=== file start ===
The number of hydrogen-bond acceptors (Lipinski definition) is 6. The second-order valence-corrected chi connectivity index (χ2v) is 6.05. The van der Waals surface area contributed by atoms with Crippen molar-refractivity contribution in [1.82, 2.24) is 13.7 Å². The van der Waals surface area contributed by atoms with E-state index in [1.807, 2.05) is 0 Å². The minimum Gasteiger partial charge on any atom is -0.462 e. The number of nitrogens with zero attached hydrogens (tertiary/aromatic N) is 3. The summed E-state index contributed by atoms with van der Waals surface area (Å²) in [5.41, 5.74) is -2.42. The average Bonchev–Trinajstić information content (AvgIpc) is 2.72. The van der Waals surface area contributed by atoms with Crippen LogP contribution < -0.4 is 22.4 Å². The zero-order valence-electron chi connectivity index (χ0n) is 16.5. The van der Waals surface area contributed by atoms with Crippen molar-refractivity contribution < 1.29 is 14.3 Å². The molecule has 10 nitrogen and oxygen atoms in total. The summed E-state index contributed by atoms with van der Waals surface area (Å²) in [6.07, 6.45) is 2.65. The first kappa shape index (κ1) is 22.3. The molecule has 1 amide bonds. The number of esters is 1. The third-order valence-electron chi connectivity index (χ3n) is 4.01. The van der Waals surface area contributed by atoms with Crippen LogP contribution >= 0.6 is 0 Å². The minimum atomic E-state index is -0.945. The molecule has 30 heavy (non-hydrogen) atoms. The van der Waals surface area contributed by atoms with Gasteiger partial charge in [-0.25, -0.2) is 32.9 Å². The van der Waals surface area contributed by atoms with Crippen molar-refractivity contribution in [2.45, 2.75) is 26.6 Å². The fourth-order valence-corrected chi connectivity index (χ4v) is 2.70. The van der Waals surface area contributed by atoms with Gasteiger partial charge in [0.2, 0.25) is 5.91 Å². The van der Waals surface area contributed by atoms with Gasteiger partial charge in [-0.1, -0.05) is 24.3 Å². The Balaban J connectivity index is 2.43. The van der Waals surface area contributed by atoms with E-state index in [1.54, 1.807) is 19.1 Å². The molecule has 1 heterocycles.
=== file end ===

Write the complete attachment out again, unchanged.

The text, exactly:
The number of hydrogen-bond acceptors (Lipinski definition) is 6. The second-order valence-corrected chi connectivity index (χ2v) is 6.05. The van der Waals surface area contributed by atoms with Crippen molar-refractivity contribution in [1.82, 2.24) is 13.7 Å². The van der Waals surface area contributed by atoms with E-state index in [1.807, 2.05) is 0 Å². The minimum Gasteiger partial charge on any atom is -0.462 e. The number of nitrogens with zero attached hydrogens (tertiary/aromatic N) is 3. The summed E-state index contributed by atoms with van der Waals surface area (Å²) in [5.41, 5.74) is -2.42. The average Bonchev–Trinajstić information content (AvgIpc) is 2.72. The van der Waals surface area contributed by atoms with Crippen LogP contribution < -0.4 is 22.4 Å². The zero-order valence-electron chi connectivity index (χ0n) is 16.5. The van der Waals surface area contributed by atoms with Crippen molar-refractivity contribution < 1.29 is 14.3 Å². The molecule has 10 nitrogen and oxygen atoms in total. The summed E-state index contributed by atoms with van der Waals surface area (Å²) in [6.07, 6.45) is 2.65. The first kappa shape index (κ1) is 22.3. The molecule has 1 amide bonds. The number of esters is 1. The third-order valence-electron chi connectivity index (χ3n) is 4.01. The van der Waals surface area contributed by atoms with Crippen LogP contribution >= 0.6 is 0 Å². The minimum atomic E-state index is -0.945. The molecule has 30 heavy (non-hydrogen) atoms. The van der Waals surface area contributed by atoms with Gasteiger partial charge in [-0.25, -0.2) is 32.9 Å². The van der Waals surface area contributed by atoms with Crippen molar-refractivity contribution in [2.45, 2.75) is 26.6 Å². The fourth-order valence-corrected chi connectivity index (χ4v) is 2.70. The van der Waals surface area contributed by atoms with Gasteiger partial charge in [0.2, 0.25) is 5.91 Å². The van der Waals surface area contributed by atoms with Gasteiger partial charge in [-0.1, -0.05) is 24.3 Å². The Balaban J connectivity index is 2.43. The van der Waals surface area contributed by atoms with E-state index in [1.54, 1.807) is 19.1 Å². The molecule has 1 heterocycles.